Reprinted from the blog "Weekly Jewish Wisdom." Reprinted with the permission of the author.  To subscribe go to

Dr. Erica Brown is the author of 10 books. Her latest book is Take Your Soul to Work: 365 Meditations on Every Day Leadership (Simon and Schuster, December 2015). She is also the author of Happier Endings: A Meditation on Life and Death(Simon and Schuster), which won both the Wilbur and Nautilus awards for spiritual writing. She authored Leadership in the Wilderness (OU/Koren). Her previous books include Inspired Jewish Leadership, a National Jewish Book Award finalist, Spiritual Boredom, Confronting Scandal and co-author of The Case for Jewish Peoplehood (all through Jewish Lights), In the Narrow Places: Daily Inspiration for the Three Weeks (OU Press/Koren) and Seder Talk: A Coversational Haggada (OU/Koren).

“Rabbi Elazar said, ‘Anyone who performs charity and justice is considered as if he filled the whole world in its entirety with kindness.’”

BT Sukka 49b

In an important and well-known midrash, Rabbi Zeira said of the Book of Ruth, “This scroll does not contain the laws of impurity or purity, or prohibitions or permissions, so why was it written? To teach you how good is the reward for those who do kindness!” [Ruth Rabba 2:14]. Ruth’s kindness to her mother-in-law is extraordinary, as is Boaz’ kindness to Ruth. As a couple, their final kindness – to rehabilitate Naomi through the birth of a grandchild that she names with the help of her friends – makes perfect sense. Two kind people in union can more than double the impact of their goodness.

Ever have a bad day that takes an unusual turn because of a small act of kindness? Sure  you have. Moments like that make us wonder about the magic of kindness. And here Rabbi Elazar tells us that we don’t even realize the full power of kindness because if we did, we’d know that it not only transforms our day but that one some level, it transforms the world. How can it be that one act of kindness fills the entire world with kindness? The talmudic statement found above is supported by a biblical proof from Psalms about God, who “loves charity and justice; the earth is full of the kindness of the Lord" (33:5).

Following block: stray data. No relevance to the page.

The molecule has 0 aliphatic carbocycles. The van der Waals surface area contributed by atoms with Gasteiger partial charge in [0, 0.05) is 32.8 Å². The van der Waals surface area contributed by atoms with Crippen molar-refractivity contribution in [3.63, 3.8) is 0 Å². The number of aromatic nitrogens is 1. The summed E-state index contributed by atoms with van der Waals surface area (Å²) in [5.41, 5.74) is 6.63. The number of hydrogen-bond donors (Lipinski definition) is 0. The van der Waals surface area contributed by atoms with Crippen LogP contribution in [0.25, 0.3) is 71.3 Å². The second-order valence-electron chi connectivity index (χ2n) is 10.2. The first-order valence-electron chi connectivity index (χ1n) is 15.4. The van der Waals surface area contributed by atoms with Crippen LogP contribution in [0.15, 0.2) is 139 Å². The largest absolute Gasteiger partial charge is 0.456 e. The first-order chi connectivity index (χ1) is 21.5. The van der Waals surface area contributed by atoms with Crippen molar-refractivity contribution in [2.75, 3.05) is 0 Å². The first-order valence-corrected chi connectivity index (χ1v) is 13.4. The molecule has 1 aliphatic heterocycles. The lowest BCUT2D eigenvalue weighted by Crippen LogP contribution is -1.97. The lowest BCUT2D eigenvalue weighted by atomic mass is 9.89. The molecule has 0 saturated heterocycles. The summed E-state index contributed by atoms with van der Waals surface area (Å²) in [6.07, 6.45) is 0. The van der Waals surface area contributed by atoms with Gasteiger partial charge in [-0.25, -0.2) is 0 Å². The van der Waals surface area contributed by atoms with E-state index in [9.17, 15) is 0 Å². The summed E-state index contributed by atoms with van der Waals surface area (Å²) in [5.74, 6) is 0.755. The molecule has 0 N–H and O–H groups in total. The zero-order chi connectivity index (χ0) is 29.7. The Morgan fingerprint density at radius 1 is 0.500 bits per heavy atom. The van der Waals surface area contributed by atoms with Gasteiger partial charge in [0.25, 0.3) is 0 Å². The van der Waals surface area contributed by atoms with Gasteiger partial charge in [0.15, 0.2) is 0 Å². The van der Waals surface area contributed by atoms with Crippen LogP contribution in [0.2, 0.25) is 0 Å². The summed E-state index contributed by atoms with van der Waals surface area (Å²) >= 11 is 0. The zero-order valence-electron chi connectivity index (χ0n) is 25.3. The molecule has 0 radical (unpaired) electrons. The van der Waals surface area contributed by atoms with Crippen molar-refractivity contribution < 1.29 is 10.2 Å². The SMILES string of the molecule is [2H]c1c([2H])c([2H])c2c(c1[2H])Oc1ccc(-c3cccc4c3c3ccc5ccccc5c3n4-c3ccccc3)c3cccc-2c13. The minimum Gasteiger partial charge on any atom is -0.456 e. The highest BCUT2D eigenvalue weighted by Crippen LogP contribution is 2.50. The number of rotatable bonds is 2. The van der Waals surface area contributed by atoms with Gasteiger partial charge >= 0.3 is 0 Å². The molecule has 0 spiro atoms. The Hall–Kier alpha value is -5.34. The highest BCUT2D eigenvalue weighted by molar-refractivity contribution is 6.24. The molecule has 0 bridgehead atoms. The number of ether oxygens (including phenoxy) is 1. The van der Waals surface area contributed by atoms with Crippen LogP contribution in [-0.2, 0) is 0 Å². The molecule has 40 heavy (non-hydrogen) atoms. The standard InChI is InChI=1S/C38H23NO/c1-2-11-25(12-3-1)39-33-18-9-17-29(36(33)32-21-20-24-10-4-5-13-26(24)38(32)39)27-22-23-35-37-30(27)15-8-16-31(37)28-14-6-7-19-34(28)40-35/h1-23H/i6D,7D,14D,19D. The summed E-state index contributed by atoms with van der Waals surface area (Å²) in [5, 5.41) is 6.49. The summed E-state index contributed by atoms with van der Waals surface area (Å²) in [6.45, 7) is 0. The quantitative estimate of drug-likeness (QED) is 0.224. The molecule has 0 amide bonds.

To answer this, we turn to a number of other statements that Rabbi Elazar makes on the very same folio page of Talmud: “One who performs acts of charity is greater than one who offers sacrifices, as it is stated, ‘To perform charity and justice is more acceptable to the Lord than an offering’” (Proverbs 21:3). God wants us to give more to each other than to make divine offerings. And Rabbi Elazar keeps going: “Acts of kindness are greater than charity, as it is stated, ‘Sow to yourselves according to charity, and reap according to kindness (Hosea 10:12). If a person sows he is uncertain whether he will or will not eat. If a person reaps, he will definitely eat.’” You can give charity and not be sure if it will have the desired effect. But if you do an act of kindness you can always be sure that your warmth, affection, generosity and concern will touch someone.

To this, the Sages added that acts of kindness are superior to charity in three respects: Charity can be performed only with one’s money while acts of kindness can be performed both with one’s person and with his money. Charity is given to the poor while acts of kindness are performed both for the poor and for the rich. Charity is given to the living while acts of kindness are performed both for the living and for the dead.

These statements all place acts of kindness within a competition for what behaviors yield the most results, impact others most and engage the majority of our own resources. Kindness wins each time. Kindness involves the totality of ourselves in relationship to the totality of another, rich or poor, living or dead. Acts of kindness offer us more ways to express goodness than any other way we might engage others.

And the winner is (drumroll please)…kindness. Such goes the commercial for kindness. This does not, however, explain why kindness changes the world, only why kindness may change the one who offers it and the beneficiary of it.

When you think about that bad day you’re having, your mind creates a landscape of pessimism. You imagine that whatever can go wrong will go wrong and then even when good things happen, you manage to twist their meaning or ignore them in preference to the emotional narrative you have created around personal failure. Your gloom and doom begin to wear away at the rosy picture you may have had of the world at large. Any act of cruelty or insensitivity – from a newspaper article about genocide to a simple episode of road rage – confirms this mental spiral descent. Suddenly, a stranger does something unexpected and full of grace, and the downward plunge you were taking has to recalibrate itself. Maybe the world is not that bad after all, if a total stranger can reach out and do something nice for me or for someone else. Maybe I have to revisit the interpretation of events that I have conjured and come up with a landscape of greater optimism. It is not that the world has changed because of one act of kindness. It is that you have changed your view of the world through an act of kindness.

Desmond Tutu once said: “Do your little bit of good where you are; it’s those little bits of good put together that overwhelm the world.” In honor of Shavuot, let’s overwhelm the world today. Do something unusually kind today for someone you don’t know. You never know. It may change the world.


  A Universe Of Kindness

       Dr. Erica Brown